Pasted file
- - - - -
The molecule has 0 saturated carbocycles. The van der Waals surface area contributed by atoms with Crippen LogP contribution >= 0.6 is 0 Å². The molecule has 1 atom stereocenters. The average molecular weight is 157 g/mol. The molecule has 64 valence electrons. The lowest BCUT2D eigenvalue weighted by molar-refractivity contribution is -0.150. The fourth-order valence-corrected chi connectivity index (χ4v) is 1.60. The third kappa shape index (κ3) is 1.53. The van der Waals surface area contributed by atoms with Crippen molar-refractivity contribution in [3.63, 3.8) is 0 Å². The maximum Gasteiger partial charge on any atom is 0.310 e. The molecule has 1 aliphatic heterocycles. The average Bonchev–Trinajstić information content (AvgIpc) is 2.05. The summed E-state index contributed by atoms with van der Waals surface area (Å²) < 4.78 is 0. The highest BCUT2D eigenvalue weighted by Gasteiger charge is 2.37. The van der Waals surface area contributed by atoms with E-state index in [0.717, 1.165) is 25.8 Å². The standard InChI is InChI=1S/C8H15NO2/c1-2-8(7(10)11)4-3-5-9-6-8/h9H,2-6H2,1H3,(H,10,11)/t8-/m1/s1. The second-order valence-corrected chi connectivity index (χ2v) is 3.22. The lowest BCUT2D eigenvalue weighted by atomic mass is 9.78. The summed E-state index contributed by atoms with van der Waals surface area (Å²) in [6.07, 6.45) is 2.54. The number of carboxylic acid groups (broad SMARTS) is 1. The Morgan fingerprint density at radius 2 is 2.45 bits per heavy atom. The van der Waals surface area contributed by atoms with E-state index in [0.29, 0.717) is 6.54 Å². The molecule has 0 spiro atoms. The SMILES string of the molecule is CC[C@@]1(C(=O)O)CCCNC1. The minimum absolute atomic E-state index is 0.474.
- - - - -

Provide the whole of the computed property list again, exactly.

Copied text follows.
The molecule has 0 saturated carbocycles. The van der Waals surface area contributed by atoms with Crippen LogP contribution >= 0.6 is 0 Å². The molecule has 1 atom stereocenters. The average molecular weight is 157 g/mol. The molecule has 64 valence electrons. The lowest BCUT2D eigenvalue weighted by molar-refractivity contribution is -0.150. The fourth-order valence-corrected chi connectivity index (χ4v) is 1.60. The third kappa shape index (κ3) is 1.53. The van der Waals surface area contributed by atoms with Crippen molar-refractivity contribution in [3.63, 3.8) is 0 Å². The maximum Gasteiger partial charge on any atom is 0.310 e. The molecule has 1 aliphatic heterocycles. The average Bonchev–Trinajstić information content (AvgIpc) is 2.05. The summed E-state index contributed by atoms with van der Waals surface area (Å²) < 4.78 is 0. The highest BCUT2D eigenvalue weighted by Gasteiger charge is 2.37. The van der Waals surface area contributed by atoms with E-state index in [0.717, 1.165) is 25.8 Å². The standard InChI is InChI=1S/C8H15NO2/c1-2-8(7(10)11)4-3-5-9-6-8/h9H,2-6H2,1H3,(H,10,11)/t8-/m1/s1. The second-order valence-corrected chi connectivity index (χ2v) is 3.22. The lowest BCUT2D eigenvalue weighted by atomic mass is 9.78. The summed E-state index contributed by atoms with van der Waals surface area (Å²) in [6.07, 6.45) is 2.54. The number of carboxylic acid groups (broad SMARTS) is 1. The Morgan fingerprint density at radius 2 is 2.45 bits per heavy atom. The van der Waals surface area contributed by atoms with E-state index in [0.29, 0.717) is 6.54 Å². The molecule has 0 spiro atoms. The SMILES string of the molecule is CC[C@@]1(C(=O)O)CCCNC1. The minimum absolute atomic E-state index is 0.474.